Win smiled. Even pale and drained as she was, her beauty was incandescent, her silvery-gold hair shining in the waning light, her complexion like porcelain. The line of her profile would have sent poets and painters into raptures. One was almost tempted to touch her to make certain she was a living, breathing being instead of a sculpture.

The carriage stopped at a much larger house than Amelia had expected. It was bordered by overgrown hedges and weed-clotted flower beds. With some gardening and considerable pruning, she thought, it would be lovely. The building was charmingly asymmetrical with a brick and stone exterior, a slate roof, and abundant leaded-glass windows.

The hired driver came to set out a movable step and assist the passengers from the vehicle. Descending to the crushed-rock surface of the drive, Amelia watched as her siblings emerged from the carriage. "The house and grounds are a bit unkempt," she warned. "No one has lived here in a very long time."

"I can't imagine why," Leo said. "It's very picturesque," Win commented brightly. The journey from London had exhausted her. Judging from the slump of her narrow shoulders and the way her skin seemed stretched too tightly over her cheekbones, Win had little strength left.


As her sister reached for a small valise that had been set by the carriage step, Amelia rushed forward and picked it up. "I'll carry this," she said. "You are not to lift a finger. Let's go inside, and we'll find a place for you to rest."

"I'm perfectly well," Win protested as they all went up the front stairs into the house.

The entrance hall was lined with paneling that had once been painted white but now was brown with age. The floor was scarred and filthy. A magnificent curved stone staircase occupied the back of the hall, its wrought-iron balustrade clotted with dust and spiderwebs. Amelia noticed that an attempt had already been made to clean a section of the balustrade, but it was obvious the process would be painstaking.

Merripen emerged from a hallway leading away from the entrance room. He was in his shirtsleeves with no collar or cravat, the neck of the garment hanging open to reveal tanned skin gleaming with perspiration. With his black hair falling over his forehead, and his dark eyes smiling at the sight of them, Merripen cut a dashing figure. "You're three hours behind schedule," he said.

Laughing, Amelia pulled a handkerchief from her sleeve and gave it to him. "In a family of four sisters, there is no schedule."


Wiping at the dust and sweat on his face, Merripen glanced at all the Hathaways. His gaze lingered on Win for an extra moment.

Returning his attention to Amelia, Merripen gave her a concise report. He had found two women and a boy at the village to help clean the house. Three bedrooms had been made habitable so far. They had spent a great deal of time scrubbing the kitchen and stove, and the cook-maid was preparing a meal?Merripen broke off as he glanced over Amelia's shoulder. Unceremoniously he brushed by her and reached Win in three strides.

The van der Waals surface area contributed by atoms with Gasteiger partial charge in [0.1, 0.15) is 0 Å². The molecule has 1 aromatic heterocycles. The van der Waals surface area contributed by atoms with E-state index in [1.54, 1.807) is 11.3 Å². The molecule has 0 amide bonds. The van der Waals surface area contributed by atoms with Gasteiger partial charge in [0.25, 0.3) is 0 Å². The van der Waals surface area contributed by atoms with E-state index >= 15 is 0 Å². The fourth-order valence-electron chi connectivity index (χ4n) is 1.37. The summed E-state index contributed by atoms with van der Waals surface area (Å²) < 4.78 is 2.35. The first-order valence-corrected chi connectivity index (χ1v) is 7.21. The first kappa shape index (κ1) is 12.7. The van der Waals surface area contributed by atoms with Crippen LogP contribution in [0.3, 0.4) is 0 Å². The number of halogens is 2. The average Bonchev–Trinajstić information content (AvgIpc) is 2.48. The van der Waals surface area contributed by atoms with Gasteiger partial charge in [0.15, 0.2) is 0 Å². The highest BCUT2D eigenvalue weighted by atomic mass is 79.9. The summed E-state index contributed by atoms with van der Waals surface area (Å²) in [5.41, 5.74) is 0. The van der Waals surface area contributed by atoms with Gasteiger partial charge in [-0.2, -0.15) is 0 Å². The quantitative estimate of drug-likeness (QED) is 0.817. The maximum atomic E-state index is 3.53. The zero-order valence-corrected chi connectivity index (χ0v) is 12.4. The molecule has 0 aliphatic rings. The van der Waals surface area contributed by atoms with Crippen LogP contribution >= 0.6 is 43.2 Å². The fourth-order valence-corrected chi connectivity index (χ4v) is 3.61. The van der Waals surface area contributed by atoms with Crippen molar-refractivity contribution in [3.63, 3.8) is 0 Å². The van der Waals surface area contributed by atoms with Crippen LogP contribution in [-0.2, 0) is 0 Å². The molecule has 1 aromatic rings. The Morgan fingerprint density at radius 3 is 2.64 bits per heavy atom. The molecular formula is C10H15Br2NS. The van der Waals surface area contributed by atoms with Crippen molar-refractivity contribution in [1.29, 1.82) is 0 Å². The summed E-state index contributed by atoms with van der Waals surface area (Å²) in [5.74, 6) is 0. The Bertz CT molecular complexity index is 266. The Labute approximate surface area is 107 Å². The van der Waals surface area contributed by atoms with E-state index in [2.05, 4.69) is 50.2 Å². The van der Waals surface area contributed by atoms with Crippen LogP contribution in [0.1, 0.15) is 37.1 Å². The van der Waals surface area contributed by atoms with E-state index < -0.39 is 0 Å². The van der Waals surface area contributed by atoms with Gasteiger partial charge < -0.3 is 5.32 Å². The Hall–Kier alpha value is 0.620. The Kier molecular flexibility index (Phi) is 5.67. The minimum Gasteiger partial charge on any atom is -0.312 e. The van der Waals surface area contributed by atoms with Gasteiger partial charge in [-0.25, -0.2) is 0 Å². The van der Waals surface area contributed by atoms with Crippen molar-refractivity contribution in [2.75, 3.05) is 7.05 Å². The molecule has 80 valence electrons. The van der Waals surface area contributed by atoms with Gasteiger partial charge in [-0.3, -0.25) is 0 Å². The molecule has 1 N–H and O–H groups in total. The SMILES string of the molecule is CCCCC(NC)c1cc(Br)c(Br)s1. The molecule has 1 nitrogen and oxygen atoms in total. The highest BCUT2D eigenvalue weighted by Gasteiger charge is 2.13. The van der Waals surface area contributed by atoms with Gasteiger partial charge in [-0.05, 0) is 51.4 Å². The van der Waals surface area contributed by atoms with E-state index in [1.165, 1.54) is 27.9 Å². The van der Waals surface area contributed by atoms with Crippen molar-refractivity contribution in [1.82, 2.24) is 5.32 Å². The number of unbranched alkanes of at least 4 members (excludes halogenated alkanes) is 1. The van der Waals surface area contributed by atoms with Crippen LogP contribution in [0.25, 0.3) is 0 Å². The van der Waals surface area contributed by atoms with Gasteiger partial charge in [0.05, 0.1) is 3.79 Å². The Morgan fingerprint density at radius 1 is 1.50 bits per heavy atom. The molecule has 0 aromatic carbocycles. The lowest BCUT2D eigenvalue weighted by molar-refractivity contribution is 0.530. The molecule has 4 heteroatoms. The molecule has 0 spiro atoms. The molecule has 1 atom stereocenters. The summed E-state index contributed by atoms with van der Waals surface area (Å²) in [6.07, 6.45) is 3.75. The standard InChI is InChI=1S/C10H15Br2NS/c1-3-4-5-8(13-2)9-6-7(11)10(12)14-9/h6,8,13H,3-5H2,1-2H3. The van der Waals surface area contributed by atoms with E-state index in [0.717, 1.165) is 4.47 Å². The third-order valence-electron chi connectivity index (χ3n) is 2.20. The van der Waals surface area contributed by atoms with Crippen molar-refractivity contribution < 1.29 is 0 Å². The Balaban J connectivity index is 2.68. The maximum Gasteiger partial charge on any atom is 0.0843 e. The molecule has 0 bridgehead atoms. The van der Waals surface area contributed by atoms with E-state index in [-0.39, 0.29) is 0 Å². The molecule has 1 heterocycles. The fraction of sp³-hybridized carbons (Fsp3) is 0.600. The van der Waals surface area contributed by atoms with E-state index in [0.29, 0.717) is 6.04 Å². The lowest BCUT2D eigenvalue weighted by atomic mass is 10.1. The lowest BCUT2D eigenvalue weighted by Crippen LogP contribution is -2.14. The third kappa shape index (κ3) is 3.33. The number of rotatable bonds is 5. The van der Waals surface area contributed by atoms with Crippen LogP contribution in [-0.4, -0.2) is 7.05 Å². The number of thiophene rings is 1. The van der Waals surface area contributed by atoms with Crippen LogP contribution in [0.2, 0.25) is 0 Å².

Amelia saw Win's slight form swaying, her lashes lowering as she half collapsed against Merripen. He caught her easily and lifted her in his arms, murmuring for her to put her head on his shoulder. Although his manner was as calm and unemotional as ever, Amelia was struck by the possessive way he held her sister.

"The journey was too much for her," Amelia said in concern. "She needs rest."

Merripen's face was expressionless. "I'll take her upstairs."

Win stirred and blinked. "Bother," she said breathlessly. "I was standing still, feeling fine, and then the floor seemed to rush up toward me. I'm sorry. I despise swooning."


"It's all right." Amelia gave her a reassuring smile. "Merripen will take you to bed. That is? She paused uncomfortably. "He will convey you to your bedroom."

"I can manage by myself," Win said. "I was just dizzy for a moment. Merripen, do put me down."

"You wouldn't make it past the first step," he said, ignoring her protests as he carried her to the stone staircase. And as he walked with her, Win's pale hand lifted slowly around his neck.

"Beatrix, will you go with them?" Amelia asked briskly, handing her the valise. "Win's nightgown is in here—you can help her change clothes."

"Yes, of course." Beatrix scampered toward the stairs. Left in the entrance hall with Leo and Poppy, Amelia turned in a slow circle to view all of it. "The solicitor said the estate was in disrepair," she said. "I think a more accurate word would have been 'shambles.' Can it be restored, Leo?" Not long ago—though it seemed a lifetime—Leo had spent two years studying art and architecture at the Grand Ecole des Beaux-Arts in Paris. He had also worked as a draftsman and painter for the renowned London architect Rowland Temple. Leo had been regarded as an exceptionally promising student, and had even considered setting up a practice. Now all that ambition had been extinguished.

Leo glanced around the hall without interest. "Barring any structural repairs, we would need about twenty-five to thirty thousand pounds, at least."

The figure caused Amelia to blanch. She lowered her gaze to the pockmarked floor at her feet and rubbed her temples. "Well, one thing is obvious. We need the advantage of wealthy in-laws. Which means you should start looking for available heiresses, Leo." She flicked a playful glance at her sister. "And you, Poppy—you'll have to catch a viscount, or at the very least a baron."

Her brother rolled his eyes. "Why not you? I don't see why you should be exempt from having to marry for the family's benefit."

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